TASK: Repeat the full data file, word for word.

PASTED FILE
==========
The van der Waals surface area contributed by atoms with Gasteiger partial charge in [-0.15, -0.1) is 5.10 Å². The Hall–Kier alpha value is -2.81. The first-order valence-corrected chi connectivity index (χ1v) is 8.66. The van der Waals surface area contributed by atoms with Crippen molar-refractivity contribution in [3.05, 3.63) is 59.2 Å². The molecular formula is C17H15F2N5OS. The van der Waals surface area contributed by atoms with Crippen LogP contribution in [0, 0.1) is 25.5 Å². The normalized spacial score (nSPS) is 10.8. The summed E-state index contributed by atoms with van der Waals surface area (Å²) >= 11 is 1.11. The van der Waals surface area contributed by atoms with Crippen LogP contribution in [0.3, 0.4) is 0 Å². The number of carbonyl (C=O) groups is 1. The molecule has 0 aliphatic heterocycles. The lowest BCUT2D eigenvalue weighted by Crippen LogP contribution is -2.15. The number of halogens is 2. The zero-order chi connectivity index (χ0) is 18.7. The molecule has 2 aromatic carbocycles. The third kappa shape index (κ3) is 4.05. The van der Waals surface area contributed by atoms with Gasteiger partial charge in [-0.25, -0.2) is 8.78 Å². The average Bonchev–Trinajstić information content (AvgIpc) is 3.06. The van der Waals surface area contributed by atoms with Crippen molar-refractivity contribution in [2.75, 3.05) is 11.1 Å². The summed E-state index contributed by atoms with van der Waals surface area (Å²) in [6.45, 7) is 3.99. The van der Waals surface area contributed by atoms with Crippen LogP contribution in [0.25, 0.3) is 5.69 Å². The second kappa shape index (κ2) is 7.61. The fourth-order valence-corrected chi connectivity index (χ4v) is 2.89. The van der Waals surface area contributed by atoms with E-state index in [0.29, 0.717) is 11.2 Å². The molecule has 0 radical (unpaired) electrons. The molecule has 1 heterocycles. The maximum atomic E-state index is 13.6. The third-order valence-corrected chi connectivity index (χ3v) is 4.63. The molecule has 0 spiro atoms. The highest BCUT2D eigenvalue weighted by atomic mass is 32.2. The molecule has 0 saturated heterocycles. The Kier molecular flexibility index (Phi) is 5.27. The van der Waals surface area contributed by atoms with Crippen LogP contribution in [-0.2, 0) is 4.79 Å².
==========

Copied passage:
The van der Waals surface area contributed by atoms with Gasteiger partial charge in [-0.15, -0.1) is 5.10 Å². The Hall–Kier alpha value is -2.81. The first-order valence-corrected chi connectivity index (χ1v) is 8.66. The van der Waals surface area contributed by atoms with Crippen molar-refractivity contribution in [3.05, 3.63) is 59.2 Å². The molecular formula is C17H15F2N5OS. The van der Waals surface area contributed by atoms with Crippen LogP contribution in [0, 0.1) is 25.5 Å². The normalized spacial score (nSPS) is 10.8. The summed E-state index contributed by atoms with van der Waals surface area (Å²) >= 11 is 1.11. The van der Waals surface area contributed by atoms with Crippen LogP contribution in [0.3, 0.4) is 0 Å². The number of carbonyl (C=O) groups is 1. The molecule has 0 aliphatic heterocycles. The lowest BCUT2D eigenvalue weighted by Crippen LogP contribution is -2.15. The number of halogens is 2. The zero-order chi connectivity index (χ0) is 18.7. The molecule has 2 aromatic carbocycles. The third kappa shape index (κ3) is 4.05. The van der Waals surface area contributed by atoms with Gasteiger partial charge in [-0.25, -0.2) is 8.78 Å². The average Bonchev–Trinajstić information content (AvgIpc) is 3.06. The van der Waals surface area contributed by atoms with Crippen molar-refractivity contribution in [2.75, 3.05) is 11.1 Å². The summed E-state index contributed by atoms with van der Waals surface area (Å²) in [6.45, 7) is 3.99. The van der Waals surface area contributed by atoms with Crippen LogP contribution in [0.25, 0.3) is 5.69 Å². The second kappa shape index (κ2) is 7.61. The fourth-order valence-corrected chi connectivity index (χ4v) is 2.89. The van der Waals surface area contributed by atoms with E-state index in [0.29, 0.717) is 11.2 Å². The molecule has 0 radical (unpaired) electrons. The molecule has 1 heterocycles. The maximum atomic E-state index is 13.6. The third-order valence-corrected chi connectivity index (χ3v) is 4.63. The molecule has 0 spiro atoms. The highest BCUT2D eigenvalue weighted by atomic mass is 32.2. The molecule has 0 saturated heterocycles. The Kier molecular flexibility index (Phi) is 5.27. The van der Waals surface area contributed by atoms with Crippen LogP contribution in [-0.2, 0) is 4.79 Å².